• Should: People sometimes have set ideas about how they "should" act. If you hear yourself saying that you or other people "should," "ought to," or "have to" do something, then you might be setting yourself up to feel bad. Example: "I have to be in control all the time or I can't cope with things." Reality: There's nothing wrong with wanting to have some control over the things that you can control. But you may cause yourself anxiety by worrying about things that you can't control.
  • Overgeneralizing: This is taking one example and saying it's true for everything. Look for words such as "never" and "always." Example: "I'll never feel normal. I worry about everything all the time." Reality: You may worry about many things. But everything? Is it possible you are exaggerating? Although you may worry about many things, you also may find that you feel strong and calm about other things.
  • All-or-nothing thinking: This is also called black-or-white thinking. Example: "If I don't get a perfect job review, then I'll lose my job." Reality: Most performance reviews include some constructive criticism—something you can work on to improve. If you get five positive comments and one constructive suggestion, that is a good review. It doesn't mean that you're in danger of losing your job.
  • Catastrophic thinking: This is assuming that the worst will happen. This type of irrational thinking often includes "what if" questions. Example: "I've been having headaches lately. I'm so worried. What if it's a brain tumor?" Reality: If you have lots of headaches, you should see a doctor. But the odds are that it's something more common and far less serious. You might need glasses. You could have a sinus infection. Maybe you're getting tension headaches from stress.

Choose your thoughts

The next step is to choose a helpful thought to replace the unhelpful one.

Keeping a journal of your thoughts is one of the best ways to practice stopping, asking, and choosing your thoughts. It makes you aware of your self-talk. Write down any negative or unhelpful thoughts you had during the day. If you think you might not remember them at the end of your day, keep a notepad with you so that you can write down any thoughts as they happen. Then write down helpful messages to correct the negative thoughts.

If you do this every day, accurate, helpful thoughts will soon come naturally to you.

But there may be some truth in some of your negative thoughts. You may have some things you want to work on. If you didn't perform as well as you would like on something, write that down. You can work on a plan to correct or improve that area.

If you want, you also could write down what kind of irrational thought you had. Journal entries might look something like this:

Thought diary

Stop your negative thought

Ask what type of negative thought you had

Choose an accurate, helpful thought

"I get so nervous speaking in public. I just know that people are thinking about how bad I am at speaking."

Focusing on the negative

"I'm probably better at public speaking than I think I am. The last time I gave a talk, people applauded afterward."

"I have to be in control all the time or I can't cope with things."


"I can only control how I think about things or what I do. I can't control some things, like how other people feel and act."

"I'll never feel normal. I worry about everything all the time."


"I've laughed and relaxed before. I can practice letting go of my worries."

"My headaches must mean there is something seriously wrong with me."

Catastrophic thinking

"A lot of things can cause headaches. Most of them are minor and go away."

Test Your Knowledge

Which of these thoughts is an example of healthy thinking?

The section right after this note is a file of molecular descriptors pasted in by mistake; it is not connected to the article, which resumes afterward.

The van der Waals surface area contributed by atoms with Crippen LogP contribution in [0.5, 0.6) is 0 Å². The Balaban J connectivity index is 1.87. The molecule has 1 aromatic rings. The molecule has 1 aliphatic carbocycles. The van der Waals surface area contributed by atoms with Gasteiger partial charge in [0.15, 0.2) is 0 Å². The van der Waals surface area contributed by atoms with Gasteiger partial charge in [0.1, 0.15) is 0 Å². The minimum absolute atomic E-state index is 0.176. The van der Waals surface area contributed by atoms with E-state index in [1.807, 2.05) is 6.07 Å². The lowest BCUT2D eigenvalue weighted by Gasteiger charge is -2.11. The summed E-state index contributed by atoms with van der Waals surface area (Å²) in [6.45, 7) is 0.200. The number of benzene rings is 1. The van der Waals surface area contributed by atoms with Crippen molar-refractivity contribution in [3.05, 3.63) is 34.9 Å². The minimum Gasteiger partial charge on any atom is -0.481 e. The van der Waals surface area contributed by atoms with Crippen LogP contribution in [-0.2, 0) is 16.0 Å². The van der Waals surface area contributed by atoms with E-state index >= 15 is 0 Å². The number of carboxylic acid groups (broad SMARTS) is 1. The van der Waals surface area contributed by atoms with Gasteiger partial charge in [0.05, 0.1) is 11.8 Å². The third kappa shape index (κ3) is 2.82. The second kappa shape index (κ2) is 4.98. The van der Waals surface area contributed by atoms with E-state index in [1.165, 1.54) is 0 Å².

I'll always be terrible at standardized tests.
That date didn't go well. I was a little nervous, so I didn't talk much. Maybe I can learn some ways to relax before the next time I go out.

How can a daily journal help you have more accurate, rational thoughts?

It makes you aware of your self-talk and can help you come up with helpful thoughts to correct an irrational thought.
Writing in the journal every day will help healthy thinking come naturally to you.

Now that you have read this information, you are ready to practice healthy thinking to help you prevent and control anxiety.

Other Works Consulted

  • Hart SL, Hart TA (2010). The future of cognitive behavioral interventions within behavioral medicine. Journal of Cognitive Psychotherapy: An International Quarterly, 24(4): 344–353.

  • Layous K, et al. (2011). Delivering happiness: Translating positive psychology intervention research for treating major and minor depressive disorders. Journal of Alternative and Complementary Medicine, 17(8): 675–683.

  • Lightsey OR, et al. (2012). Can positive thinking reduce negative affect? A test of potential mediating mechanisms. Journal of Cognitive Psychotherapy: An International Quarterly, 26(1): 71–88.

  • McKay M, et al. (2011). Changing patterns of limited thinking. In Thoughts and Feelings: Taking Control of Your Moods and Your Life, 4th ed., pp. 27–45. Oakland, CA: New Harbinger.

  • McKay M, et al. (2011). Coping with panic. In Thoughts and Feelings: Taking Control of Your Moods and Your Life, 4th ed., pp. 85–104. Oakland, CA: New Harbinger.

  • McKay M, et al. (2011). Uncovering automatic thoughts. In Thoughts and Feelings: Taking Control of Your Moods and Your Life, 4th ed., pp. 15–25. Oakland, CA: New Harbinger.

  • Newman CF, Beck AT (2009). Cognitive therapy. In BJ Sadock et al., eds., Kaplan and Sadock's Comprehensive Textbook of Psychiatry, 9th ed., vol 2., pp. 2857–2873. Philadelphia: Lippincott Williams and Wilkins.

ByHealthwise Staff
Primary Medical ReviewerCatherine D. Serio, PhD - Behavioral Health
Specialist Medical ReviewerSue Barton, PhD, PsyD - Behavioral Health
Last RevisedAugust 3, 2012

eMedicineHealth Medical Reference from Healthwise

This information does not replace the advice of a doctor. Healthwise disclaims any warranty or liability for your use of this information. Your use of this information means that you agree to the Terms of Use. How this information was developed to help you make better health decisions.

To learn more visit

© 1995-2014 Healthwise, Incorporated. Healthwise, Healthwise for every health decision, and the Healthwise logo are trademarks of Healthwise, Incorporated.

Medical Dictionary